Girls and women menstruate. Some animals do too. But a goddess who’s on her period? In the Kamakhya temple in India, place of the womb and vagina of goddess Sati, this happens every year.
The legend of Sati
According to an Indian legend, the goddess Sati (also known as Kamakhya) committed suicide because her father insulted her husband Shiva. Insane with rage, Shiva placed the dead body of his beloved on his shoulders and did the tandav, the dance of destruction. The god Vishnu, who didn’t want the cosmos to get disrupted by this dancing, cut Sati’s body into pieces and scattered them across the earth. Everywhere a part of Sati’s body fell down, a shrine for the goddess was erected.
Her vagina (also called yoni) and womb fell on the Kamakhya hill in Guwahati in Assam (in the northeast of India), now home to the Kamakhya temple. There, Sati is honoured in a natural cave (the womb), in the shape of a yoni-like rock with a spring. Once a year, from 22 to 25 June, the temple remains closed as the spring water turns red: the goddess menstruates. Nobody knows exactly how or why this happens. Some say the water colouration, which always happens during the monsoon, is caused by iron oxidation. Others claim the temple’s priests dye it with vermillion powder.
Ambubachi Mela: a different kind of period party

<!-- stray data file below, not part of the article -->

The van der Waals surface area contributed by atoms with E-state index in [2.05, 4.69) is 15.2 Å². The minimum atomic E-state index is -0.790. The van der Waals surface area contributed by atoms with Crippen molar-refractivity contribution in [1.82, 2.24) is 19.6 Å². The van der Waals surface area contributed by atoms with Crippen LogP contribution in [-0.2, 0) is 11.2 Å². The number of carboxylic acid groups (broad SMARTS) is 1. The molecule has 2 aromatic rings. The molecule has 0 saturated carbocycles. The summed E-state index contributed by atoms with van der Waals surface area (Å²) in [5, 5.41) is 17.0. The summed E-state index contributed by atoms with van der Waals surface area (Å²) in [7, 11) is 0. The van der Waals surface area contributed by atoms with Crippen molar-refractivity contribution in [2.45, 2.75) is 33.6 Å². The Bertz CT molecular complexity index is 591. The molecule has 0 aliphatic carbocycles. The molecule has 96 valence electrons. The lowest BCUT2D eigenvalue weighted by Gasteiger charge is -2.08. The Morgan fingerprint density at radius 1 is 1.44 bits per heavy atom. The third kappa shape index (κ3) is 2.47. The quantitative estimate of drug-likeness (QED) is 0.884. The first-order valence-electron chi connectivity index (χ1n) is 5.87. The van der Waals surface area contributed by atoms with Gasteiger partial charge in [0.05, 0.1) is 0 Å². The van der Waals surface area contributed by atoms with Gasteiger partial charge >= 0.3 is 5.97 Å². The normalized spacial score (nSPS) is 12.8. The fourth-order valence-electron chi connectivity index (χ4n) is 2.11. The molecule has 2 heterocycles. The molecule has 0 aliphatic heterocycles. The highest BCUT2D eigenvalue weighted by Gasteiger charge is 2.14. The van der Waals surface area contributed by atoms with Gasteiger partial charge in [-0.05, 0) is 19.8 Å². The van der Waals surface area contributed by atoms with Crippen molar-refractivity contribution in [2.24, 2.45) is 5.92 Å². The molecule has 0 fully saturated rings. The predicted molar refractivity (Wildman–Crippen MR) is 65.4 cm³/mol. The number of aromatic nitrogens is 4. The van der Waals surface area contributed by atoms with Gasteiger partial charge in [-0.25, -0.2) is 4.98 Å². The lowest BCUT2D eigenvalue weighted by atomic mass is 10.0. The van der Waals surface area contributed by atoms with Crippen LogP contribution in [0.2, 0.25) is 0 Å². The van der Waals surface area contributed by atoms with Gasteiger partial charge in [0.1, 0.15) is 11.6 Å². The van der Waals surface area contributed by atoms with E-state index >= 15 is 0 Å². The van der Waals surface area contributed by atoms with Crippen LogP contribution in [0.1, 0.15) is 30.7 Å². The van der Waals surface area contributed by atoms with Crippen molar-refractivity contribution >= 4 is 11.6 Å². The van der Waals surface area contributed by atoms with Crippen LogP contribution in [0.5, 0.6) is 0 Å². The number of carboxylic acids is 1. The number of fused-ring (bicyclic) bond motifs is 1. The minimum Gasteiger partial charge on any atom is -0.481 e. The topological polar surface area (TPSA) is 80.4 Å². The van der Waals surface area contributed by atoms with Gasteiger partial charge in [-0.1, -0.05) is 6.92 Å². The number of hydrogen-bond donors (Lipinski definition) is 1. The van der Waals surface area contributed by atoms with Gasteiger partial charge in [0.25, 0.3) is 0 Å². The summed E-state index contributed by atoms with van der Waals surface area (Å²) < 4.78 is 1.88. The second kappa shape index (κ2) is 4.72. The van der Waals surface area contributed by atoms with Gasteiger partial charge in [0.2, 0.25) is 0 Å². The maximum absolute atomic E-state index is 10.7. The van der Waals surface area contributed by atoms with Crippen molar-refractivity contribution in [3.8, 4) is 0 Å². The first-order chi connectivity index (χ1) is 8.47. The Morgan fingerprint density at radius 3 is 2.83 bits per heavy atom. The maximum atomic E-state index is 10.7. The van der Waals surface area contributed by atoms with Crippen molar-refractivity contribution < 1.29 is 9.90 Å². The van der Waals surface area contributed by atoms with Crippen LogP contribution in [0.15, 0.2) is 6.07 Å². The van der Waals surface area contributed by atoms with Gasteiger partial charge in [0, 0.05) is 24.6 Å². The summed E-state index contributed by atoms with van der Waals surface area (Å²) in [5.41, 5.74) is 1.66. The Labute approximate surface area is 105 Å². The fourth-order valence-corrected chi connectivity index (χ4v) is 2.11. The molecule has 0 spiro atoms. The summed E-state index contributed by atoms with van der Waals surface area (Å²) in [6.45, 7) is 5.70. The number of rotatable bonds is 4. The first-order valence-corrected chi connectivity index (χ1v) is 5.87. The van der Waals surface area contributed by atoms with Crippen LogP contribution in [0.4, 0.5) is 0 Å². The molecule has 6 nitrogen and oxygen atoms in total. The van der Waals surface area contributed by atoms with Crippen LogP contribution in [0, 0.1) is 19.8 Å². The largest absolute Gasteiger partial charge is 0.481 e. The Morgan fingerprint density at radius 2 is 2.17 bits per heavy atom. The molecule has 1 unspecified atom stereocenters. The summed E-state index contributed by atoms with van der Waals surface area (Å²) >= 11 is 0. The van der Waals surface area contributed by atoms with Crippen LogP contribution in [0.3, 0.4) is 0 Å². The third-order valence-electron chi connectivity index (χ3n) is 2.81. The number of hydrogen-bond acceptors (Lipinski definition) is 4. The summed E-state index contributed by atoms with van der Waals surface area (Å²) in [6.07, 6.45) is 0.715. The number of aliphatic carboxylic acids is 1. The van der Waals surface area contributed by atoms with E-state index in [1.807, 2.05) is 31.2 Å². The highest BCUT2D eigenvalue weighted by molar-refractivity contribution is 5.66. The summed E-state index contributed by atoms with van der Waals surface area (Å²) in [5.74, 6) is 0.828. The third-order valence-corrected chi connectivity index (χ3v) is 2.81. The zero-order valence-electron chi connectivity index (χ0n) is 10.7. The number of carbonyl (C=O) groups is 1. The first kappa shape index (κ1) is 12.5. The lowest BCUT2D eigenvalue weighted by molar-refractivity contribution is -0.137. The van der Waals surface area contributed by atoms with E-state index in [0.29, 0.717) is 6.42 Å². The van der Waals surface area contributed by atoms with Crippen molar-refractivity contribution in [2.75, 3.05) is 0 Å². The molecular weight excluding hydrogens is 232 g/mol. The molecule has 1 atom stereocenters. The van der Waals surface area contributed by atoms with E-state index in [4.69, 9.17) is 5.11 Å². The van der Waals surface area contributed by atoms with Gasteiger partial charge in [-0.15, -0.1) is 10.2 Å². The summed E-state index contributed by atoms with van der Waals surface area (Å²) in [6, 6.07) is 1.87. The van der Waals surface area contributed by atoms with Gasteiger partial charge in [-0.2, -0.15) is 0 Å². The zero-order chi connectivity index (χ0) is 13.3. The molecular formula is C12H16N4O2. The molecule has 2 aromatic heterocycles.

Whatever the reason of the red water may be; when the goddess menstruates, it’s party time. During Ambubachi Mela, as this Hindu festival is called, thousands of people come together to celebrate the fertility of the Earth and the female life power. Devotees can obtain ‘prasads’, pieces of cloth dipped in the goddess’ menstrual blood, which are said to bring good luck and power. In 2020, the festival wasn’t held because of the Covid-19 pandemic. Priests still performed rituals and prayers, but devotees, sadhus (holy men) and tourists weren’t allowed to visit.
Some claim Ambubachi Mela is the reason why there’s less of a menstrual taboo in Assam compared to the rest of India. Although women are still considered impure when menstruating, in Assam the menarche is also celebrated. This ritual is called Tuloni Biya, which translates as small marriage. After her first menstruation, a symbolic wedding-like celebration including songs and gifts is held to celebrate the fact that the girl has become a woman. Traditionally, this was a public celebration with the entire family, neighbours and friends. In recent years, though, Tuloni Biya has become more of a private family affair.
Raja Parba: when the Goddess Earth has her period
In Odisha (in the east of India) there’s another festival that celebrates menstruation. During Raja Parba (Raja comes from the Sanskrit word Rajas, meaning menstruation; Parba means festival in Odia) the Goddess Earth is said to have her period. This is celebrated mainly by relaxing: during the three days of the festival, women are given a break from household work. They dress up in their nicest clothes, decorate themselves with red colour, sing and dance, while the girls play on giant flower-covered swings.
Many of the rituals performed during this festival are associated with marriage and girls becoming women. Apart from womanhood, Raja Parba is also linked to agriculture. It always begins on the 15th of June, shortly before the heavy monsoon rains start. The monsoon symbolises the purification bath after menstruation. When the rains stop and the Earth becomes fertile, it’s the start of the sowing season in Odisha.